July 31, 2006

And Then There Were None: Pulling the Plug on the Electric Car

From Chris Paine's 'Who Killed the Electric Car?'

If someone you loved mysteriously disappeared, you'd use all your resources to find out what happened. In American popular culture one's car is often treated like a member of the family, so when filmmaker Chris Paine and his fellow electric vehicle owners were forced by General Motors to give up their EV-1s, he decided to investigate. The result is Who Killed the Electric Car?, a feature documentary that examines the life and perplexing death of the EV-1.

Paine originally leased his car in 1997. When he tried to renew his lease several years later, General Motors said that it was canceling the electric car program and therefore re-upping was not an option. Paine joined the group of mournful EV-1 owners forced to return their vehicles. What made the situation worse was that GM was claiming that it was canceling the program due to lack of demand.

This infuriated the cars' owners, who banded together and staged a mock funeral for the car at a cemetery. Says Paine, "The media just wasn't reporting the sort of  ‘end of an era' that all electric cars were being taken back and called off the road, so we put together this funeral as a press event to raise awareness."

The seed to make a film about the EV-1 was planted when the group decided to film the funeral. For nine months, Paine and co-producer Kathy Weiss shopped around the idea for a feature documentary on the electric car's demise, without any luck. In a last-ditch effort to get the project made, they put together a small budget to shoot the last EV-1 being pulled off the road, then edited a promo reel. At this point Tavin Marin Titus (Mammoth, On_Line) came aboard as an executive producer and brought the film to Dean Devlin (Independence Day, Godzilla, The Patriot), with whom she had previously worked. Devlin, whose father had fought for electric cars in California, sparked to the project--not only financing it, but offering valuable advice during production.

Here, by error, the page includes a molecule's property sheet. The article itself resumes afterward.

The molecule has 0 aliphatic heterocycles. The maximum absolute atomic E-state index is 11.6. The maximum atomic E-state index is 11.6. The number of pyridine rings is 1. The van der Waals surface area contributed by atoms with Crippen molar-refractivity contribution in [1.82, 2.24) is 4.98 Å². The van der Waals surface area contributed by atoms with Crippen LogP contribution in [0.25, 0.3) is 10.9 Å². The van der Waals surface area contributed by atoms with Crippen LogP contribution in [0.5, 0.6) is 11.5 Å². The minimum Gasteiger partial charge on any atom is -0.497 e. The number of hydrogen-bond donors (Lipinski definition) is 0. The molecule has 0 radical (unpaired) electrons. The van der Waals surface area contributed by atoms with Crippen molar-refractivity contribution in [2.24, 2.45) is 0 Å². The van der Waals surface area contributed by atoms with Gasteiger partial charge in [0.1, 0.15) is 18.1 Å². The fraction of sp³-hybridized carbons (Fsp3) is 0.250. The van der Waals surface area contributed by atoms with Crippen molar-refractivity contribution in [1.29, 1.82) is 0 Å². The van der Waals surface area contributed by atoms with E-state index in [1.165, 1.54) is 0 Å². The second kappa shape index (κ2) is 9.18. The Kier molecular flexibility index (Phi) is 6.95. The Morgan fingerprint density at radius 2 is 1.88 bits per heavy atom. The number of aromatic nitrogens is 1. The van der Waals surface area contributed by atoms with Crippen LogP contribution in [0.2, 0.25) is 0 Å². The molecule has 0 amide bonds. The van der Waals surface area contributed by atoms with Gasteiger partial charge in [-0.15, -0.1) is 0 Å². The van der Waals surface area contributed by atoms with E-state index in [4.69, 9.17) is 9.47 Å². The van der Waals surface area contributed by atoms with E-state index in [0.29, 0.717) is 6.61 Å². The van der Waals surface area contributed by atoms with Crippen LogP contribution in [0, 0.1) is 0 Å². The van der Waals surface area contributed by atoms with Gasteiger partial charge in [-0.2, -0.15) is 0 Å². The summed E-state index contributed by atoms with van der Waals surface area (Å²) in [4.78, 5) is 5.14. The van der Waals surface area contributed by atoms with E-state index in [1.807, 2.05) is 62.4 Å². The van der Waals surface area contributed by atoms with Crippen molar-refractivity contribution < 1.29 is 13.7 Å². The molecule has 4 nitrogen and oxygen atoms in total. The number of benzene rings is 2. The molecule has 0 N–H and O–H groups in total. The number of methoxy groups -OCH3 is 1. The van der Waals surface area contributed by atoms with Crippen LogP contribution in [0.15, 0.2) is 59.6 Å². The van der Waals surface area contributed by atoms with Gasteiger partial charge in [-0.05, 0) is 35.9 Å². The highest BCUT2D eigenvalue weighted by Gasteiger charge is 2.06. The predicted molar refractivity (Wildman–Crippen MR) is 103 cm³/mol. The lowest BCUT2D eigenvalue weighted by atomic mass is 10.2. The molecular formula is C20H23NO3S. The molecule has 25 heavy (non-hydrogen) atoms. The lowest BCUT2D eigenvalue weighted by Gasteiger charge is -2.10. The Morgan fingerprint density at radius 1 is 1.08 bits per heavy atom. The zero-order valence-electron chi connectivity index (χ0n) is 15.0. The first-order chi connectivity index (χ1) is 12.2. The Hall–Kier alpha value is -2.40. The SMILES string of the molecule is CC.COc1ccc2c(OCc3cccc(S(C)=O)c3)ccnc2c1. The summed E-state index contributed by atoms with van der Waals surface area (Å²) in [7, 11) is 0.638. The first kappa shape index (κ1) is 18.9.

Paine decided to structure the film as a classic murder mystery. In the first half of the film, audiences become acquainted with the "victim," learning about the development of the car, hearing from EV-1 owners and witnessing its disposal. The second half of the film investigates the potential "murder suspects," including the oil and auto industries, the federal government, the California Air Resources Board (CARB), the limited range of the electric car battery and the hydrogen fuel cell. "We started off asking questions about how this happened," Paine explains. "There are so many interlocking pieces; it's like Murder on the Orient Express! So I said, ‘Let's make it a puzzle for the audience, have them take the pieces apart and then try to put this together for themselves.'"

One of the reasons that the murder mystery structure works is that Paine and his team do such a good job of turning the EV-1 into a character. By the end of the film, the audience has developed a strong sense of empathy for the little car that was never allowed to reach its full potential. One of the most powerful moments of the film features footage of the cars being crushed and shredded, evoking a profound sense of loss and wasted opportunity.

Backing up this emotional tone is a clear set of facts and figures. Much of the credit for this goes to producer Jessie Deeter, who had previously worked for PBS' FRONTLINE/World, among others. "She came in to really ground the movie in facts and she helped us get to experts," says Paine.

Another strength of the film is that despite a clear point of view on the issue, Paine and his crew shied away from the in-your-face techniques often utilized by activist filmmakers. Instead, they approached their subject with a lighter touch, allowing audiences to draw their own conclusions about who the real "murderer" was. "I think that when you let people make up their own minds, you're going to have much stronger supporters than if you tell them what to feel and what to think," Paine maintains. "Since we're all in this problem together and the problem is very serious, it's going to take all of us to get out. So why scare away people by creating something that would be seen instantly as a completely biased piece of work?" 

The film ends on a positive note, focusing on the possibilities of the plug-in hybrid, which could potentially be powered by electricity generated from home solar panels. Paine remains optimistic, hoping that today's high oil prices, the political situation in the Middle East and the recent evidence of global warming will perhaps finally mandate coalitions among unlikely partners and result in true forward movement to create and market alternative vehicles.

Who Killed the Electric Car? premiered at the 2006 Sundance Film Festival and also played at the Tribeca and San Francisco Film Festivals. The film will be released by Sony Pictures Classics on June 28. More on the documentary and the electric car can be found at www.whokilledtheelectriccar.com.

 

Tamara Krinsky is associate editor of Documentary magazine.